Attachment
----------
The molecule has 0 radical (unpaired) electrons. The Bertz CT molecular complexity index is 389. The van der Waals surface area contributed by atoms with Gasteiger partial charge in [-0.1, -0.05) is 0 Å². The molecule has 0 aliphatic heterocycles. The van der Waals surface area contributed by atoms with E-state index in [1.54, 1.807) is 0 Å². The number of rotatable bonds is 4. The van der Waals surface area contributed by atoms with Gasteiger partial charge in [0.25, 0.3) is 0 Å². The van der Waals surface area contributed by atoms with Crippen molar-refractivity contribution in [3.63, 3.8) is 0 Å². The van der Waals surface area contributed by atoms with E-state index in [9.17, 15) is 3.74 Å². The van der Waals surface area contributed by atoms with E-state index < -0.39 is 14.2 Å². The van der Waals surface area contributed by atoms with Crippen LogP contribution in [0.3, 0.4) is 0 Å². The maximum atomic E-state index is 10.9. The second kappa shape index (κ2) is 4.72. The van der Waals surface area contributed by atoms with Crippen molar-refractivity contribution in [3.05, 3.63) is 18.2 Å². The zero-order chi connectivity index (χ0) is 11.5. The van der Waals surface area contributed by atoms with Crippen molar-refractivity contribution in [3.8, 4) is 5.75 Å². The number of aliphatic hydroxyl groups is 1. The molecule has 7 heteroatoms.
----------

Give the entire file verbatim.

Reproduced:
The molecule has 0 radical (unpaired) electrons. The Bertz CT molecular complexity index is 389. The van der Waals surface area contributed by atoms with Gasteiger partial charge in [-0.1, -0.05) is 0 Å². The molecule has 0 aliphatic heterocycles. The van der Waals surface area contributed by atoms with E-state index in [1.54, 1.807) is 0 Å². The number of rotatable bonds is 4. The van der Waals surface area contributed by atoms with Gasteiger partial charge in [0.25, 0.3) is 0 Å². The van der Waals surface area contributed by atoms with Crippen molar-refractivity contribution in [3.63, 3.8) is 0 Å². The van der Waals surface area contributed by atoms with E-state index in [9.17, 15) is 3.74 Å². The van der Waals surface area contributed by atoms with E-state index < -0.39 is 14.2 Å². The van der Waals surface area contributed by atoms with Crippen LogP contribution in [0.3, 0.4) is 0 Å². The maximum atomic E-state index is 10.9. The second kappa shape index (κ2) is 4.72. The van der Waals surface area contributed by atoms with Crippen molar-refractivity contribution in [3.05, 3.63) is 18.2 Å². The zero-order chi connectivity index (χ0) is 11.5. The van der Waals surface area contributed by atoms with Crippen molar-refractivity contribution in [3.8, 4) is 5.75 Å². The number of aliphatic hydroxyl groups is 1. The molecule has 7 heteroatoms.